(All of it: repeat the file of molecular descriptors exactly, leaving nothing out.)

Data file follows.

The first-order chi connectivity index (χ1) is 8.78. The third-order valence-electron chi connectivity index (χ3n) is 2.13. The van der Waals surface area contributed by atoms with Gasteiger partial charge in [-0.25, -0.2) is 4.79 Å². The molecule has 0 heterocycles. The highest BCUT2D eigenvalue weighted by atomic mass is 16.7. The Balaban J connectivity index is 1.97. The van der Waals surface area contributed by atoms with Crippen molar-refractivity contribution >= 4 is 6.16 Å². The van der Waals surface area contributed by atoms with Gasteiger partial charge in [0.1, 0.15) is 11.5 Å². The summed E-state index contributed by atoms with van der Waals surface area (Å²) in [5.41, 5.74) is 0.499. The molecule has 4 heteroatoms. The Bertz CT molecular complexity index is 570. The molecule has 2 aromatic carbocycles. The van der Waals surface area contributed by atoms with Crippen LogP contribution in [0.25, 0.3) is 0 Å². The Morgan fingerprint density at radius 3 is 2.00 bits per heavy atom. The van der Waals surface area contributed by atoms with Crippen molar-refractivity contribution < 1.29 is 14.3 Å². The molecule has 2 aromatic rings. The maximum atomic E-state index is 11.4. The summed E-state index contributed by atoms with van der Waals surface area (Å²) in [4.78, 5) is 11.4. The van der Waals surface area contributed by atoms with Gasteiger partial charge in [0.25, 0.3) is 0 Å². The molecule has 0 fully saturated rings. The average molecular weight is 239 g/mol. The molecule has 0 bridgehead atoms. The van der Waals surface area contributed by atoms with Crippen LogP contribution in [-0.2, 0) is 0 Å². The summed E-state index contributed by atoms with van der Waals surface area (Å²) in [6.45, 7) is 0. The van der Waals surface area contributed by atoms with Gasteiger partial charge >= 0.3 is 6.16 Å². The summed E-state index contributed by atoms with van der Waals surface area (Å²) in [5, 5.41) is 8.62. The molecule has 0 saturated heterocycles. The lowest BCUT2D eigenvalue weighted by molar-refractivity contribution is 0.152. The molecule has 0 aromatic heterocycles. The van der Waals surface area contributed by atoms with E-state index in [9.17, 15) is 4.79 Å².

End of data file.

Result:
The first-order chi connectivity index (χ1) is 8.78. The third-order valence-electron chi connectivity index (χ3n) is 2.13. The van der Waals surface area contributed by atoms with Gasteiger partial charge in [-0.25, -0.2) is 4.79 Å². The molecule has 0 heterocycles. The highest BCUT2D eigenvalue weighted by atomic mass is 16.7. The Balaban J connectivity index is 1.97. The van der Waals surface area contributed by atoms with Crippen molar-refractivity contribution >= 4 is 6.16 Å². The van der Waals surface area contributed by atoms with Gasteiger partial charge in [0.1, 0.15) is 11.5 Å². The summed E-state index contributed by atoms with van der Waals surface area (Å²) in [5.41, 5.74) is 0.499. The molecule has 4 heteroatoms. The Bertz CT molecular complexity index is 570. The molecule has 2 aromatic carbocycles. The van der Waals surface area contributed by atoms with Crippen LogP contribution in [0.25, 0.3) is 0 Å². The Morgan fingerprint density at radius 3 is 2.00 bits per heavy atom. The van der Waals surface area contributed by atoms with Crippen molar-refractivity contribution < 1.29 is 14.3 Å². The molecule has 2 aromatic rings. The maximum atomic E-state index is 11.4. The summed E-state index contributed by atoms with van der Waals surface area (Å²) in [4.78, 5) is 11.4. The van der Waals surface area contributed by atoms with Gasteiger partial charge in [0.25, 0.3) is 0 Å². The molecule has 0 fully saturated rings. The average molecular weight is 239 g/mol. The molecule has 0 bridgehead atoms. The van der Waals surface area contributed by atoms with Crippen LogP contribution in [-0.2, 0) is 0 Å². The summed E-state index contributed by atoms with van der Waals surface area (Å²) in [6.45, 7) is 0. The van der Waals surface area contributed by atoms with Gasteiger partial charge >= 0.3 is 6.16 Å². The summed E-state index contributed by atoms with van der Waals surface area (Å²) in [5, 5.41) is 8.62. The molecule has 0 saturated heterocycles. The lowest BCUT2D eigenvalue weighted by molar-refractivity contribution is 0.152. The molecule has 0 aromatic heterocycles. The van der Waals surface area contributed by atoms with E-state index in [9.17, 15) is 4.79 Å².